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A beautiful campus in the heart of Silicon Valley. An entrepreneurial mindset. Gorgeous Northern California weather. All the cultural offerings of the SF Bay Area. And…you?

Will you be at Stanford GSB next year?

Register for our webinar to see how to get accepted to Stanford Graduate School of Business!

If you’re preparing to apply, don’t miss our upcoming webinar, Get Accepted to Stanford GSB!

Accepted.com’s founder and CEO, Linda Abraham, will teach you how to:

• Master the 4 key strategies for showing that you belong at Stanford.

• Apply those strategies in the different elements in Stanford’s 2015-2016 application.

…and much more!

Register for the webinar, now!The details:

Who: Anyone applying to Stanford GSB

When: Tuesday, July 21st at 10 AM PT/1:00 PM ET

Presented by: Linda Abraham, Accepted.com Founder & CEO

Register for Get Accepted to Stanford GSB now to boost your chances of joining the 7% of students who will be accepted at Stanford GSB!

Accepted: The Premier Admissions Cosultancy

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MBA Admissions: Preparing For The Interview http://blog.accepted.com/2015/06/30/mba-admissions-preparing-for-the-interview/ http://blog.accepted.com/2015/06/30/mba-admissions-preparing-for-the-interview/#respond Tue, 30 Jun 2015 16:09:19 +0000 http://blog.accepted.com/?p=31915 “MBA Admissions: Preparing For The Interview” is the latest post in our series Navigate the MBA Maze. Here are three key tips on how to present yourself during those crucial face-to-face minutes. 1.  Structure Your Answers. Structure helps your interviewer see where you’re going with your answer and helps you remember where you’re going, too. […]

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Download "Navigate the MBA Maze" today!

“MBA Admissions: Preparing For The Interview” is the latest post in our series Navigate the MBA Maze.

Here are three key tips on how to present yourself during those crucial face-to-face minutes.

1.  Structure Your Answers. Structure helps your interviewer see where you’re going with your answer and helps you remember where you’re going, too. So when they ask, “Why do you want to attend Harvard/Stanford/Kellogg?” don’t say, “Well, I was born in Florida in 1984, and . . .” Instead, lay out a clear structure: “There are three primary reasons why this school is my top choice: curriculum, culture, and community.” After providing the structure upfront, provide details for each reason you mention. Not every interview answer requires an upfront structure (some are more story-oriented), but use one for those that lend themselves to it. You’ll be glad you did.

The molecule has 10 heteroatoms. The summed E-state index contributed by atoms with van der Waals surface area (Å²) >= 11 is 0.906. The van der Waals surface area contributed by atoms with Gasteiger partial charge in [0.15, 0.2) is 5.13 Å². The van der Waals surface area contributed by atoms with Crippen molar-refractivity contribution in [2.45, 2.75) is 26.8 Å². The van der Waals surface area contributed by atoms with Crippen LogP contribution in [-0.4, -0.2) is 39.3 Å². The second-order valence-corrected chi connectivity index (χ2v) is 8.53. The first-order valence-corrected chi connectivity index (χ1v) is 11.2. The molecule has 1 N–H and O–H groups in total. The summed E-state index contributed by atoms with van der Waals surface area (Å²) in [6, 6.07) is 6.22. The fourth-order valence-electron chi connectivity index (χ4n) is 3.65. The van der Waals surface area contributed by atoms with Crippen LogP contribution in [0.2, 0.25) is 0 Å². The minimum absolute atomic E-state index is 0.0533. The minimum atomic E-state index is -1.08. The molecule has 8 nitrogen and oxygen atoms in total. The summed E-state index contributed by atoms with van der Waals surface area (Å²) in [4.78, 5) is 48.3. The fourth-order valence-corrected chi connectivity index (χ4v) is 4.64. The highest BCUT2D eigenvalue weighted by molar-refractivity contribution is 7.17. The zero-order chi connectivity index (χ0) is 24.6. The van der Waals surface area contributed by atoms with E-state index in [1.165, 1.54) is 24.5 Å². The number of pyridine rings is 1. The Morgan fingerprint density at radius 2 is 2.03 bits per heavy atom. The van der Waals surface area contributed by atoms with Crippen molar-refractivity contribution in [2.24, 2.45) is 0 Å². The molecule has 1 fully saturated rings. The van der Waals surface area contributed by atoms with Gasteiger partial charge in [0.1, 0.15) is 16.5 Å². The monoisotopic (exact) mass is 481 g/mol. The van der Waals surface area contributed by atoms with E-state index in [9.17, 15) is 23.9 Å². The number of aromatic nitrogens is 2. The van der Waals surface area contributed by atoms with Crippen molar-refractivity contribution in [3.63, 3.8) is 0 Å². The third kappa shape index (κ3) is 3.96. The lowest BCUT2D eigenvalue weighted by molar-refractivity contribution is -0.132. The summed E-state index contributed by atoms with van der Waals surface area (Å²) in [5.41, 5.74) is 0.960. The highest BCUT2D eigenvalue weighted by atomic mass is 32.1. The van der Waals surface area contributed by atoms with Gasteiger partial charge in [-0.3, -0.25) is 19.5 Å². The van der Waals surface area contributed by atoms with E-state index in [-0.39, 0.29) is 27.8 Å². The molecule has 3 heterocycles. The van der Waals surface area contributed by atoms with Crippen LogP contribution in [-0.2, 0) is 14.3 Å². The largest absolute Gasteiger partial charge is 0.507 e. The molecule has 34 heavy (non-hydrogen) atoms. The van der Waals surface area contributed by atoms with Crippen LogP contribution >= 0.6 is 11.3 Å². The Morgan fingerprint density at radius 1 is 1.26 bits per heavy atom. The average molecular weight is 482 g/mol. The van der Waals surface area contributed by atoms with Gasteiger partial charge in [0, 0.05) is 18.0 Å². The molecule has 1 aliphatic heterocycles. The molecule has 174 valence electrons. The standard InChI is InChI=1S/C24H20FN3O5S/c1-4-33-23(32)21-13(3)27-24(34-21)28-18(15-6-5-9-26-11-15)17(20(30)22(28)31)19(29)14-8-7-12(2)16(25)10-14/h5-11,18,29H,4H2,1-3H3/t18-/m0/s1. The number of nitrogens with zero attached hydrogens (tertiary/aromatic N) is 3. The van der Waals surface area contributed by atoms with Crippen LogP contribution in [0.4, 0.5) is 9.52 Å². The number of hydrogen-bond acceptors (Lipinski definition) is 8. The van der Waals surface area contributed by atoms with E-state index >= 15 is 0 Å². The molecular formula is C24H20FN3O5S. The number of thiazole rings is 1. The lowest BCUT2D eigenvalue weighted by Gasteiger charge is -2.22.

2.  Project Confidence. Regardless of your general confidence level, do your best to clear your mind of doubt and believe that you deserve an offer. As you prepare for the interview remind yourself of your past achievements in challenging circumstances. And make sure your confidence doesn’t spill over into arrogance (“Well of course you should accept me because…”).

3.  Read Your Interviewer. Some are high-energy. Some aren’t. Some like humor. Some don’t. Some are by-the-book. Some won’t ask a single question you’ve practiced for. While you can’t prepare for every single type of interviewer, you can adjust your style a bit to match theirs. Though schools stress that they seek objective opinions from their interviewers, we all know the reality: a large factor in interview performance is likeability, and interviewers like candidates who remind them of themselves. An even simpler strategy is to pay attention to clear cues from your interviewer— if they’re yawning and looking at their watch, you’re probably being too long winded or need to use more compelling examples; if they’re asking probing questions for everything you say, try including more details in your initial answers.

If you are interested in individualized interview coaching or a mock interview, check out Accepted.com’s MBA interview assistance packages.

Download your copy of Navigating the MBA MazeAccepted: The Premier Admissions Cosultancy

Related Resources:

• How To Ace Your MBA Interview [Free Guide]
• MBA Admissions Interviews: Behavioral AND Qualitative Questions [Short Video]
• MBA Interview Questions: Walk Me Through Your Resume

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LBS Launches New Finance Master’s For New Grads http://blog.accepted.com/2015/06/29/lbs-launches-new-finance-masters-for-new-grads/ http://blog.accepted.com/2015/06/29/lbs-launches-new-finance-masters-for-new-grads/#respond Mon, 29 Jun 2015 16:46:48 +0000 http://blog.accepted.com/?p=31976 LBS has announced a new master’s program in finance. The new Master’s in Financial Analysis (MFA) will be a 12-month intensive program aimed at recent graduates from quantitatively-focused fields, who want a rigorous grad program that will prepare them for careers in the finance sector. The first class will begin the new program in the […]

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Click here for more information on LBSLBS has announced a new master’s program in finance. The new Master’s in Financial Analysis (MFA) will be a 12-month intensive program aimed at recent graduates from quantitatively-focused fields, who want a rigorous grad program that will prepare them for careers in the finance sector.